Machine learning can also improve supply chain risk management. Machine learning techniques and AI models can analyze historical and real-time data to help companies make informed decisions against supply chain risks.

These risks include natural disasters, production delays, changes in demand, and anything else that can have an impact on the supply chain. Similarly, ML algorithms can be used to identify patterns of normal and abnormal behavior which can be useful in cybersecurity. When AI is trained to recognize user behavior over time, security threat alerts can be more targeted and reliable.

Robotics and Automation

In 2022, the market size of warehouse robotics was valued at $6.09 billion. It is expected to be worth $15.66 billion by 2030. This directly impacts logistics professionals, requiring working alongside robots and knowing how to use them.

Robotics and automation use AI to increase efficiency, productivity, and safety in the logistics landscape. For example, in 2022, Amazon’s warehouse had 520,000 robotic drive units. Ever since the tech giant acquired the robotics company Kiva in 2012, there have been big changes in the warehouse. Robots work beside employees, move heavy packages around, and provide a safer environment for workers.

Automation of scheduling, tracking, and reporting is another use case of AI in logistics. AI systems can be used to schedule and track shipments in real-time, auto-generate reports, and allocate resources more effectively. This reduces the possibility of human error and provides reliable, data-driven insights for decision-makers.

Driverless Vehicles and Drones

From life-saving delivery drones to self-driving cars, automated vehicles have the capacity to transform the entire logistics industry, although it’s still an emerging branch of AI.

A  2022 McKinsey analysis predicted that by 2035, autonomous driving had the potential to create $300 billion to $400 billion in revenue. Similarly, delivery drones can have life-saving potential, such as in healthcare, delivery drones ensure the quick transport of goods.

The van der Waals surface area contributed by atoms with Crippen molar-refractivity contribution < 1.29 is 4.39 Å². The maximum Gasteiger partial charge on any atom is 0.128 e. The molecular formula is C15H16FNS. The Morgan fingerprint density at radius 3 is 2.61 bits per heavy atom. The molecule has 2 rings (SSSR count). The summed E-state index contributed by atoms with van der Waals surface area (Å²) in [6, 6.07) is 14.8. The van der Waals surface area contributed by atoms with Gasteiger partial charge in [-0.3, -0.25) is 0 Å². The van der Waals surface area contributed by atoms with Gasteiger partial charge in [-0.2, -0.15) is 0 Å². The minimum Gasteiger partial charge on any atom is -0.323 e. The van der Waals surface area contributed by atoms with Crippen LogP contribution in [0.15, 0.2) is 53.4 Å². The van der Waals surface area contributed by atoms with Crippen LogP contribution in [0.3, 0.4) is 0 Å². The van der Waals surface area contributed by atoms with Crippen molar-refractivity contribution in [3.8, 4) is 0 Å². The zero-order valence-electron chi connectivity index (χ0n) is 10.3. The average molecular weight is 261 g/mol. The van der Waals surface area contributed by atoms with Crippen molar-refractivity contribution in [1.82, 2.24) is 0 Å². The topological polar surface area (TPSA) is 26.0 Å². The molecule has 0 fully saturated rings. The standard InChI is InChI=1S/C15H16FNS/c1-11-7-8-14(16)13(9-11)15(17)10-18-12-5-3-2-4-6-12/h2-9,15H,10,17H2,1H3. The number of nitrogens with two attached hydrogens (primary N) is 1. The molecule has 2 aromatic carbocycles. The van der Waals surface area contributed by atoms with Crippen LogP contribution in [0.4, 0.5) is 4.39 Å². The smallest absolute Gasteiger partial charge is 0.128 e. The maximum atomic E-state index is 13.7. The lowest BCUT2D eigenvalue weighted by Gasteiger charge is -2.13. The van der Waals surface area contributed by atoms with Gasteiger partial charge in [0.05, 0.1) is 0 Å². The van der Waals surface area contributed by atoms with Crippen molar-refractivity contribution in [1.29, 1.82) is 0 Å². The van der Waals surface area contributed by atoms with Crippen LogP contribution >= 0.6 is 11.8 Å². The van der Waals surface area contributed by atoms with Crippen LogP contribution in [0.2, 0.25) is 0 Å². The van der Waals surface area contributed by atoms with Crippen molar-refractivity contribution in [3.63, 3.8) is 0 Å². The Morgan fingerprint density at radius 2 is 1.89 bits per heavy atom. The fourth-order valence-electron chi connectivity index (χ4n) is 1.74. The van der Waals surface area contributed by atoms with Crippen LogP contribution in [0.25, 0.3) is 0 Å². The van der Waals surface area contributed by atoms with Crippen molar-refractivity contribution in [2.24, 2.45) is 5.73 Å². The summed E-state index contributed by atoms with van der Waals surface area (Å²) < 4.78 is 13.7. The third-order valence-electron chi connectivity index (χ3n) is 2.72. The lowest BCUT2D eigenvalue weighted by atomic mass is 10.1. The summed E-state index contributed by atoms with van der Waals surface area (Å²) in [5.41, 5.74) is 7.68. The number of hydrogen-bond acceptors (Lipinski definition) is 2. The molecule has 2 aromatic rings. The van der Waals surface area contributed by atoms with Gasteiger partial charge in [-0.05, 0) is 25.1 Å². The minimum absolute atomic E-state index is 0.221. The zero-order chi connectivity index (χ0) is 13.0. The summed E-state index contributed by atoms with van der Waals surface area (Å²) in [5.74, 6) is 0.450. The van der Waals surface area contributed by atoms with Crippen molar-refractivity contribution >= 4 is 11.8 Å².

Fast and compact, they can deliver items with a short shelf life span and go to remote regions quickly. Alain Hodak‘s life was saved in 2021 thanks to a delivery drone that transported lungs for a transplant. His doctor, Dr. Shaf Keshavjee said that it would be just the beginning, and drone organ delivery could be the future.

Natural Language Processing (NLP)

Natural language processing makes it possible for computers to understand and imitate human language. In logistics, NLP can help improve customer satisfaction, communications, and data extraction.

Customer service AI chatbots can be in operation 24/7. Logistics companies can use them as an AI-powered virtual assistant, handling customer inquiries and answering questions.

In an MHI report, more than 20% of companies reported they were either using or planning to use AI for document processing, such as pricing and contracts. NLP can extract data from invoices, contracts, and agreements, making it faster to understand the clauses and take action.

Generative AI